FDA allows 1st rapid virus test that gives results at home
U.S. regulators on Tuesday allowed emergency use of the first rapid coronavirus test that can be performed entirely at home and delivers results in 30 minutes.
The announcement by the Food and Drug Administration represents an important step in U.S. efforts to expand testing options for COVID-19 beyond health care facilities and testing sites. However, the test will require a prescription, likely limiting its initial use.
The FDA granted emergency authorization to the single-use test kit from Lucira Health, a California test developer.
The company's test allows users to swab themselves to collect a nasal sample. The sample is then swirled in a vial of laboratory solution that plugs into a portable device. Results are displayed as lights labeled positive or negative.
To date, the FDA has authorized nearly 300 tests for coronavirus. The vast majority require a nasal swab performed by a health professional and must be processed at laboratories using high-tech equipment. A handful of tests allow people to collect their own sample at home—a nasal swab or saliva—that's then shipped to a lab, which usually means waiting days for results.
Health experts have called for options to allow people to test themselves at home, reducing turnaround times and the potential spread of the virus to others, including health care workers. Rapid test results are critical to quickly quarantining those who are infected and tracing their contacts. But for months, U.S. testing has been plagued by slow results due to bottlenecks at testing laboratories. There are other rapid tests but most require a small, special machine operated by a health professional to deliver results.
"Now, more Americans who may have COVID-19 will be able to take immediate action, based on their results, to protect themselves and those around them," Dr. Jeff Shuren, director of the FDA's devices center, said in a statement.
Lucira said it expects the test to cost $50 and to be available nationwide by next spring.
The Lucira COVID-19 test grew out of research the company was doing to develop an at-home flu test, according to the company's website. Founded in 2013, Lucira adapted its technology to detect COVID-19 after the outbreak.
The test uses technology similar to genetic laboratory-based tests that are the standard tool for COVID-19 screening. That's different than most rapid tests currently used in the U.S., which look for viral proteins called antigens—not the virus itself. They typically have lower accuracy for detecting the virus than lab-based tests.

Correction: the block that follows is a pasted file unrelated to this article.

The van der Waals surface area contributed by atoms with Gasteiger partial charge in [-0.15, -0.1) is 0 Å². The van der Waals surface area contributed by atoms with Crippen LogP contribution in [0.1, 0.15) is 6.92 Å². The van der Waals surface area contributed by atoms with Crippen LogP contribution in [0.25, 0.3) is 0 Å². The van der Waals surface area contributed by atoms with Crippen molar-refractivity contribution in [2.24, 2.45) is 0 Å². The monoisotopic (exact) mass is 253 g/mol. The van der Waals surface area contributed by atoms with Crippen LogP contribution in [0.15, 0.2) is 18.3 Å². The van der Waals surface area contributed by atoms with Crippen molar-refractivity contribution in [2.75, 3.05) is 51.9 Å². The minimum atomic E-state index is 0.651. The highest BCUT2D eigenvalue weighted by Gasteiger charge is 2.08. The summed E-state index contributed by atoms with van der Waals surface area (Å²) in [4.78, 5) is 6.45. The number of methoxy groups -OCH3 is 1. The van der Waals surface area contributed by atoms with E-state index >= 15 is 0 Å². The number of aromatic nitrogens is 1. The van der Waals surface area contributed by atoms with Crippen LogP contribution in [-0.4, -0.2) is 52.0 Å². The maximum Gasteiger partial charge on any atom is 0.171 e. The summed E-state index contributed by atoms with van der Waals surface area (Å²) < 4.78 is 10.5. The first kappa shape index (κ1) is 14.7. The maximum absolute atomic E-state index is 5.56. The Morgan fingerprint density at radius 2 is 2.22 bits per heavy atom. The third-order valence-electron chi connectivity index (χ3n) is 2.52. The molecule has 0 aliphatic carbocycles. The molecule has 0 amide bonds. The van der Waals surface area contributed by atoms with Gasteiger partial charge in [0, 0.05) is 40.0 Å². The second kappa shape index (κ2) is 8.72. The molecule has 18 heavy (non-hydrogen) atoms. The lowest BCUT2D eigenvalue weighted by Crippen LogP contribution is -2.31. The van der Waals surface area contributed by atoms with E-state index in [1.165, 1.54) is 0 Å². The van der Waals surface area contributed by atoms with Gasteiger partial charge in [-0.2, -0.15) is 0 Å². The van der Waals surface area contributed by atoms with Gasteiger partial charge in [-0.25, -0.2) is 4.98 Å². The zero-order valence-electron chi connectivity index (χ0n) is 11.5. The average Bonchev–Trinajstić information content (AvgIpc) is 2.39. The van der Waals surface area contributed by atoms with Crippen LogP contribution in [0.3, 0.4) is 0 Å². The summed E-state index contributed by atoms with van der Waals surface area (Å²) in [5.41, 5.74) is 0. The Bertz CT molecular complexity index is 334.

Lucira said its test results matched those of a laboratory-based test 94% of the time when screening for the virus.
Anyone that tests positive using the test should isolate and seek care from a health professional, the FDA said in its release. Those who test negative but still have coronavirus symptoms should consult a doctor; a negative result does not rule out COVID-19 infection.
The FDA said Lucira's test was also authorized for use in doctor's offices and testing sites. Currently all U.S. testing sites must report results to state and federal health authorities tracking the pandemic. Doctors will be required to report the home test results.
"If the results are not reported back, it may be difficult to figure out what is happening in the community at large," said Dr. Alberto Gutierrez, former head of the FDA's testing office, in an interview before the announcement.
More than two dozen companies have been racing for months to develop the first, rapid home-based test for COVID-19. However, the FDA outlined a number of study requirements for manufacturers.
These hurdles have less to do with COVID-19 specifically, and more to do with decades-long concerns about whether people without any medical training can accurately screen themselves and interpret the results.
The FDA has only ever approved one home test for an infectious disease—an HIV test. And even commonplace over-the-counter tests— such as home pregnancy kits—were subject to years of scrutiny before FDA allowed their use in the 1970s.
Experts say that careful approach is warranted for coronavirus.
"I think increased testing closer to patients, including in the home, is the way of the future," said Dr. Robin Patel of the Mayo Clinic, in an interview before the announcement was made. "But there are considerations that have to be addressed to make sure that this is done in a safe and effective way."
FDA regulators authorized the new test using their emergency powers to quickly speed the availability of experimental products during public health crises. In normal times, the FDA requires evidence of safety and effectiveness before clearing a new test. But during public health emergencies the agency can lower those standards if the test's benefits appear to outweigh its risks.
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